Circulation for the County 
of Los Angeles in Court 
Case number GS004724: 
for the City of Sierra 
Madre; in Court Case 
GS005940 and for the 
City of Monrovia in Court 
Case No. GS006989 and 
is published every Saturday 
at 80 W. Sierra Madre 
Blvd., No. 327, Sierra 
Madre, California, 91024. 
All contents are copyrighted 
and may not be 
reproduced without the 
express written consent of 
the publisher. All rights 
reserved. All submissions 
to this newspaper become 
the property of the Mountain 
Views News and may 
be published in part or 

Opinions and views expressed 
by the writers 
printed in this paper do 
not necessarily express 
the views and opinions 
of the publisher or staff 
of the Mountain Views 

Mountain Views News is 
wholly owned by Grace 
Lorraine Publications, 
and reserves the right to 
refuse publication of advertisements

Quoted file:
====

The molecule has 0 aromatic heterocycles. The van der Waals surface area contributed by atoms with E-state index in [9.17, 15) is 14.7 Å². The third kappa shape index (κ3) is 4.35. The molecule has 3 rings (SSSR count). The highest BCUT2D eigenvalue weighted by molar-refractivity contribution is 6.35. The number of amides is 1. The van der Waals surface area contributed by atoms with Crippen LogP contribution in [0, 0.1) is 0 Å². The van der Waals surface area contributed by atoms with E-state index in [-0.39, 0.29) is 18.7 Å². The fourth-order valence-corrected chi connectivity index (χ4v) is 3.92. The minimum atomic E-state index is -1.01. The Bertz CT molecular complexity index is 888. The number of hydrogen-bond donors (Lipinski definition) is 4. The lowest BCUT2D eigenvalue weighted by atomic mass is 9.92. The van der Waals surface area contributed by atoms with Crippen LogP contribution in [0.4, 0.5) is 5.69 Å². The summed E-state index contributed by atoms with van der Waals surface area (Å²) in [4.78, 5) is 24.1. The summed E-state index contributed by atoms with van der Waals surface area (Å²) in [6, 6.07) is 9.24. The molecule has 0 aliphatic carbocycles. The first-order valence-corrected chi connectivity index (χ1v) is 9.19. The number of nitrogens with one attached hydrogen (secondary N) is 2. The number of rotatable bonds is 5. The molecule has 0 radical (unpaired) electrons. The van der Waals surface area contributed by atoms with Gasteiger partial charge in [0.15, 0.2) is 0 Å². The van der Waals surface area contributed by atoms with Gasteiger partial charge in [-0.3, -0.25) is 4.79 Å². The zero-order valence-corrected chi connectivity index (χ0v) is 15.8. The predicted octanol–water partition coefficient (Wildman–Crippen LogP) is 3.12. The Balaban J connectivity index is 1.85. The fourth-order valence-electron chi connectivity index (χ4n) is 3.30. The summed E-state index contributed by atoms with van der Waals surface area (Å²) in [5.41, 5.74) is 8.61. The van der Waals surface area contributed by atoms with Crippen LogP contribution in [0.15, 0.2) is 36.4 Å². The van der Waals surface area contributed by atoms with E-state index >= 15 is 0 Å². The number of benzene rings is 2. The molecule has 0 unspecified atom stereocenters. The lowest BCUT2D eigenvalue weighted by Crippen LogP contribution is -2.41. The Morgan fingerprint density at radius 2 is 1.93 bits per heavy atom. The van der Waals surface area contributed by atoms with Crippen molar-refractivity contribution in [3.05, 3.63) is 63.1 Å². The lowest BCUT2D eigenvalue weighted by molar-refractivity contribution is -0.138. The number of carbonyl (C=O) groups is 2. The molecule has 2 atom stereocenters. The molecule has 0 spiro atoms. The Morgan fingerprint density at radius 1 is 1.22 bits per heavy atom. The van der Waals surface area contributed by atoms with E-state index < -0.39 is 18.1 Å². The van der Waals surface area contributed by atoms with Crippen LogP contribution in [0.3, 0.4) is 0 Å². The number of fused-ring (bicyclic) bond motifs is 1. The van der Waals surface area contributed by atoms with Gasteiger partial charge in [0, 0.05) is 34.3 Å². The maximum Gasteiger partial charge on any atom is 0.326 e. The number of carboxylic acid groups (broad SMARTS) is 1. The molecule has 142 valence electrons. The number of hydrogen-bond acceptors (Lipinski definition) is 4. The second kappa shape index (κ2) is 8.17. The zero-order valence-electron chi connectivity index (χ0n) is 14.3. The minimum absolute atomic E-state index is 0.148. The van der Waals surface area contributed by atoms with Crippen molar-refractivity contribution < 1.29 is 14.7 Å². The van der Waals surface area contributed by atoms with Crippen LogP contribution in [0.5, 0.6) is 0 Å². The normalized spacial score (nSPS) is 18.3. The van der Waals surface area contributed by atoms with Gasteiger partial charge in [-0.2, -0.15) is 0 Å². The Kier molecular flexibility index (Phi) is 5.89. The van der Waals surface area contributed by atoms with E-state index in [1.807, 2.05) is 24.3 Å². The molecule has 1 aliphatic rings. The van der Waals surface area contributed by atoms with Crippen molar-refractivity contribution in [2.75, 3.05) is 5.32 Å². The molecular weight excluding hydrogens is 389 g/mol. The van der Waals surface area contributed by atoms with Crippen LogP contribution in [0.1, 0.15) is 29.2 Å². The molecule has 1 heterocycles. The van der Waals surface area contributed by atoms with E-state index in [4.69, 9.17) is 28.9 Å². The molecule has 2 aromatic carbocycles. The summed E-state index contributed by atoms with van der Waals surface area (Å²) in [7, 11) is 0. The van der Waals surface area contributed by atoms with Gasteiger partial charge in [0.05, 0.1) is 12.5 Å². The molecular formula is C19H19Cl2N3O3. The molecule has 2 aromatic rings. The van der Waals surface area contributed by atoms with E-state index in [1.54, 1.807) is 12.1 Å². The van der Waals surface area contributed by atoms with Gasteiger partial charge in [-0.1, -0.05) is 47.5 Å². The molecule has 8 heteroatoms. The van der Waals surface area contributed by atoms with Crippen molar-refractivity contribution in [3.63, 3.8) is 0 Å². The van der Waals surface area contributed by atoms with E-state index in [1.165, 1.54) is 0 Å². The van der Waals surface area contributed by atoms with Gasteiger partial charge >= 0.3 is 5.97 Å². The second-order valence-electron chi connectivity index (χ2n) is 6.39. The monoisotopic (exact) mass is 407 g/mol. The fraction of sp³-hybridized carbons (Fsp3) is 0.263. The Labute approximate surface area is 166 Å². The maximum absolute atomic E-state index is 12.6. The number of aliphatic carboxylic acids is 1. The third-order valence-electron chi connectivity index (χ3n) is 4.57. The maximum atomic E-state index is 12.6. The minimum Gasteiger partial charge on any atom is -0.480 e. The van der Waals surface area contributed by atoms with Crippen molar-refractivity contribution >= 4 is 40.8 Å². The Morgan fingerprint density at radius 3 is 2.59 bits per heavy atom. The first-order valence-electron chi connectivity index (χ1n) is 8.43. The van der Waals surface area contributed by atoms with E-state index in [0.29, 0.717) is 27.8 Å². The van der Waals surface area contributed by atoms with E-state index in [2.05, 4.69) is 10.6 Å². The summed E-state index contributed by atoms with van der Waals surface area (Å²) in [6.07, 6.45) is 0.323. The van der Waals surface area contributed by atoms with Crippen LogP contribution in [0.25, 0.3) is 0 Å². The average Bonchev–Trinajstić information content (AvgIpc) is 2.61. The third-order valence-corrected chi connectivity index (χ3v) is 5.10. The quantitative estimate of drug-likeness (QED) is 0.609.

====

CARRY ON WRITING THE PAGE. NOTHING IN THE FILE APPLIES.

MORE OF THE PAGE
and other 
materials submitted for 

Letters to the editor and 
correspondence should 
be sent to: 

Mountain Views News

80 W. Sierra Madre Bl. 

Sierra Madre, Ca. 

Phone: 626-355-2737

Fax: 626-609-3285


A member of 

California Newspaper 




The thick ziploc bag held an opaque iceberg of meat. Of 
the myriad species of livestock we had packed neatly in 
the freezer, I was almost sure this unmarked bag contained 
beef. Not a roast or a rack of ribs, something long 
and sausage-like. Snake perhaps? I think I chopped that 
up in the chicken noodle soup last week. Then I remembered, 
it was the Wagyu beef we were given (maybe a year - or two ago). 
Never one to look a gift horse in the mouth, the mystery meat flaand the next 
day we woke up still alive, medical intervention unnecessary. 

Food is the luck of the draw. What better example than the traditional familial